AUSTRALIA: A little tipple means a longer life

By Chris Snow | 8 August 2000

Moderate consumption of alcohol by elderly people has been found to increase longevity.The finding, from a 10-year study of elderly people living in rural America, has also delivered a finding that adds weight to the results of other studies showing that moderate alcohol consumption reduces the risk of dementia.The study, reported in the latest edition of the Medical Journal of Australia, found that men aged 60-74 years who drank moderate quantities of alcohol lived an average of 7.6 months longer than non-alcohol drinking males. For women, the figure was 2.7 months.The study, led by University of New South Wales' Associate Professor Leon Simons, reported that consumption of more than 14 drinks a week among the 1,235 men and 1,570 women was uncommon.If found that dementia rates for drinkers and non-drinkers were 2.5/100 and 4.3/100, respectively, and suggested that the "21st century may witness a completely new role for alcohol in health."Chris Snow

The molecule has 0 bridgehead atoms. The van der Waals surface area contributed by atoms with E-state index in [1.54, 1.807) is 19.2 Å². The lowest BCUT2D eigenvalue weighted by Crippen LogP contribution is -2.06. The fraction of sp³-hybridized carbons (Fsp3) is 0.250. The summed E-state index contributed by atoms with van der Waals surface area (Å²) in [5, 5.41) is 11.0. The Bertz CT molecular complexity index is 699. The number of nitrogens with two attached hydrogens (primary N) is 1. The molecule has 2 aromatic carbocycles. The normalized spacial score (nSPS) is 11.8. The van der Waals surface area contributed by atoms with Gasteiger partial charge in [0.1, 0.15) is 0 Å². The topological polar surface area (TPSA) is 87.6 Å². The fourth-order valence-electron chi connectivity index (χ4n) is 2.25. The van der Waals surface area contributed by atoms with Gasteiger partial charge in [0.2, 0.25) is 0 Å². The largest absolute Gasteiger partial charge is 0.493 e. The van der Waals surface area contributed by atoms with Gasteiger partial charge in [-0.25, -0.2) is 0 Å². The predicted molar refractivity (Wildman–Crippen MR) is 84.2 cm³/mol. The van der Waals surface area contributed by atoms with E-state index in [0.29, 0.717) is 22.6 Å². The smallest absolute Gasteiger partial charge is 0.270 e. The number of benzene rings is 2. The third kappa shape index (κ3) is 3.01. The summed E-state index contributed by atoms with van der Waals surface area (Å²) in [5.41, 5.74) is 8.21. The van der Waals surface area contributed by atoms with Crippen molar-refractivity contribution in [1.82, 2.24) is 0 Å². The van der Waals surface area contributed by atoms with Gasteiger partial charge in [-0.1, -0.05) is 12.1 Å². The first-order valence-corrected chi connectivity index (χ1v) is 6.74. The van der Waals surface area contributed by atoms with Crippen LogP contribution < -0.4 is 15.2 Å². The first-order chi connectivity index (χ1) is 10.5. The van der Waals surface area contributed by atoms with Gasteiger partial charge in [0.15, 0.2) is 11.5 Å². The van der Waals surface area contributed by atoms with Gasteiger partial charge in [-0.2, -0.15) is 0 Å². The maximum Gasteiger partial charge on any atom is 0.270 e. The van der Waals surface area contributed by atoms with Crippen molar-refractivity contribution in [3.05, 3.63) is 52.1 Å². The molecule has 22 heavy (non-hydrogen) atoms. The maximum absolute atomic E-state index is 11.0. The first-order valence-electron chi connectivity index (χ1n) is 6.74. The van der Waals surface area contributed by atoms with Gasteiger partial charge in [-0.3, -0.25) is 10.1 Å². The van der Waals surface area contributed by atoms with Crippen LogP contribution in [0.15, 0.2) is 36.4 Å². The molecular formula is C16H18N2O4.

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Moderate consumption of alcohol by elderly people has been found to increase longevity.The finding, from a 10-year study of elderly people living in rural America, has also delivered a finding that adds weight to the results of other studies showing that moderate alcohol consumption reduces the risk of dementia.The study, reported in the latest edition of the Medical Journal of Australia, found that men aged 60-74 years who drank moderate quantities of alcohol lived an average of 7.6 months longer than non-alcohol drinking males. For women, the figure was 2.7 months.The study, led by University of New South Wales' Associate Professor Leon Simons, reported that consumption of more than 14 drinks a week among the 1,235 men and 1,570 women was uncommon.If found that dementia rates for drinkers and non-drinkers were 2.5/100 and 4.3/100, respectively, and suggested that the "21st century may witness a completely new role for alcohol in health."Chris Snow

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